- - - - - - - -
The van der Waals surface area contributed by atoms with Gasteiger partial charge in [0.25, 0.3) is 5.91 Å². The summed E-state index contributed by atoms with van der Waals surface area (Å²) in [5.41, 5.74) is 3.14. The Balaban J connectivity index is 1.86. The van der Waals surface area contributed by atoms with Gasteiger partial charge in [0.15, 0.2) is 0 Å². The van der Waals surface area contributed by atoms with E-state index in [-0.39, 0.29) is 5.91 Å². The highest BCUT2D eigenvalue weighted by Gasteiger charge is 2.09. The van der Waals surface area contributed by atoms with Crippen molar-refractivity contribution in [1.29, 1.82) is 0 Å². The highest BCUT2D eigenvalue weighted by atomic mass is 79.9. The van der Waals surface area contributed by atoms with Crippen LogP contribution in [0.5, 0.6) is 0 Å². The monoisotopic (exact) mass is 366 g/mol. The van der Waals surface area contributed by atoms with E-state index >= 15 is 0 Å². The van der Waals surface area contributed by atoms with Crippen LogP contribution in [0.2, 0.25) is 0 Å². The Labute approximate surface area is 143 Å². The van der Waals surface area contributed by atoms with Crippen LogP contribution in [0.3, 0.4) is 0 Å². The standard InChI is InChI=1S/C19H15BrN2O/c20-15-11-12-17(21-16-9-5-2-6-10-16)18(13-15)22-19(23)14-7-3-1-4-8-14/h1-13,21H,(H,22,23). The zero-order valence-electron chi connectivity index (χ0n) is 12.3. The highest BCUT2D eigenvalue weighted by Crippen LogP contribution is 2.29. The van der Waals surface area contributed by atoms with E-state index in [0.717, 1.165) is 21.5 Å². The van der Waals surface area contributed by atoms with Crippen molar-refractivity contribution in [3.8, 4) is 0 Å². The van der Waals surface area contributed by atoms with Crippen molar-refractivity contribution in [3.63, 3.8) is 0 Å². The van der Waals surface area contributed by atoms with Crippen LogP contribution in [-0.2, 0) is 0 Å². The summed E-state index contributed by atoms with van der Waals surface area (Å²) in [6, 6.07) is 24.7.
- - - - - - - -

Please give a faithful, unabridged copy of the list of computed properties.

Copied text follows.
The van der Waals surface area contributed by atoms with Gasteiger partial charge in [0.25, 0.3) is 5.91 Å². The summed E-state index contributed by atoms with van der Waals surface area (Å²) in [5.41, 5.74) is 3.14. The Balaban J connectivity index is 1.86. The van der Waals surface area contributed by atoms with Gasteiger partial charge in [0.15, 0.2) is 0 Å². The van der Waals surface area contributed by atoms with E-state index in [-0.39, 0.29) is 5.91 Å². The highest BCUT2D eigenvalue weighted by Gasteiger charge is 2.09. The van der Waals surface area contributed by atoms with Crippen molar-refractivity contribution in [1.29, 1.82) is 0 Å². The highest BCUT2D eigenvalue weighted by atomic mass is 79.9. The van der Waals surface area contributed by atoms with Crippen LogP contribution in [0.5, 0.6) is 0 Å². The monoisotopic (exact) mass is 366 g/mol. The van der Waals surface area contributed by atoms with E-state index >= 15 is 0 Å². The van der Waals surface area contributed by atoms with Crippen LogP contribution in [0.2, 0.25) is 0 Å². The Labute approximate surface area is 143 Å². The van der Waals surface area contributed by atoms with Crippen LogP contribution in [0.3, 0.4) is 0 Å². The standard InChI is InChI=1S/C19H15BrN2O/c20-15-11-12-17(21-16-9-5-2-6-10-16)18(13-15)22-19(23)14-7-3-1-4-8-14/h1-13,21H,(H,22,23). The zero-order valence-electron chi connectivity index (χ0n) is 12.3. The highest BCUT2D eigenvalue weighted by Crippen LogP contribution is 2.29. The van der Waals surface area contributed by atoms with E-state index in [0.717, 1.165) is 21.5 Å². The van der Waals surface area contributed by atoms with Crippen molar-refractivity contribution in [3.8, 4) is 0 Å². The van der Waals surface area contributed by atoms with Crippen molar-refractivity contribution in [3.63, 3.8) is 0 Å². The van der Waals surface area contributed by atoms with Crippen LogP contribution in [-0.2, 0) is 0 Å². The summed E-state index contributed by atoms with van der Waals surface area (Å²) in [6, 6.07) is 24.7.